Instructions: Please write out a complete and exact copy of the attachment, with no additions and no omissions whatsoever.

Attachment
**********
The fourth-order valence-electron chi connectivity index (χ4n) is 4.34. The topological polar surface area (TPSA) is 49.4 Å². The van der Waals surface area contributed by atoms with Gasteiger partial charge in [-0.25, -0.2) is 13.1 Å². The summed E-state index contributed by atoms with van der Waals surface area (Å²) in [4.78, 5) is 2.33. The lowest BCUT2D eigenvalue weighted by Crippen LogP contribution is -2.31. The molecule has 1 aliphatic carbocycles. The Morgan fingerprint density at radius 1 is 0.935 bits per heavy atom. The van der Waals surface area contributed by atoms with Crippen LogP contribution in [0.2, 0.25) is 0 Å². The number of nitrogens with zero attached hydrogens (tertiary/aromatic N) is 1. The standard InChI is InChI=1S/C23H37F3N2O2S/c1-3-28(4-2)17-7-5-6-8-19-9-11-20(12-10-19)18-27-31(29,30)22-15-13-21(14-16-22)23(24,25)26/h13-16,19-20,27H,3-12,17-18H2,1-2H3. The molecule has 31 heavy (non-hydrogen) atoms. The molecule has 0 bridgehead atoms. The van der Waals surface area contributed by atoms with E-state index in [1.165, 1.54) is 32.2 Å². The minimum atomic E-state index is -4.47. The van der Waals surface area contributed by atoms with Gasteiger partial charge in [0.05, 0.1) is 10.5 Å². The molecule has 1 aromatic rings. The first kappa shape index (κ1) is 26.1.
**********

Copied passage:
The fourth-order valence-electron chi connectivity index (χ4n) is 4.34. The topological polar surface area (TPSA) is 49.4 Å². The van der Waals surface area contributed by atoms with Gasteiger partial charge in [-0.25, -0.2) is 13.1 Å². The summed E-state index contributed by atoms with van der Waals surface area (Å²) in [4.78, 5) is 2.33. The lowest BCUT2D eigenvalue weighted by Crippen LogP contribution is -2.31. The molecule has 1 aliphatic carbocycles. The Morgan fingerprint density at radius 1 is 0.935 bits per heavy atom. The van der Waals surface area contributed by atoms with Crippen LogP contribution in [0.2, 0.25) is 0 Å². The number of nitrogens with zero attached hydrogens (tertiary/aromatic N) is 1. The standard InChI is InChI=1S/C23H37F3N2O2S/c1-3-28(4-2)17-7-5-6-8-19-9-11-20(12-10-19)18-27-31(29,30)22-15-13-21(14-16-22)23(24,25)26/h13-16,19-20,27H,3-12,17-18H2,1-2H3. The molecule has 31 heavy (non-hydrogen) atoms. The molecule has 0 bridgehead atoms. The van der Waals surface area contributed by atoms with E-state index in [1.165, 1.54) is 32.2 Å². The minimum atomic E-state index is -4.47. The van der Waals surface area contributed by atoms with Gasteiger partial charge in [0.05, 0.1) is 10.5 Å². The molecule has 1 aromatic rings. The first kappa shape index (κ1) is 26.1.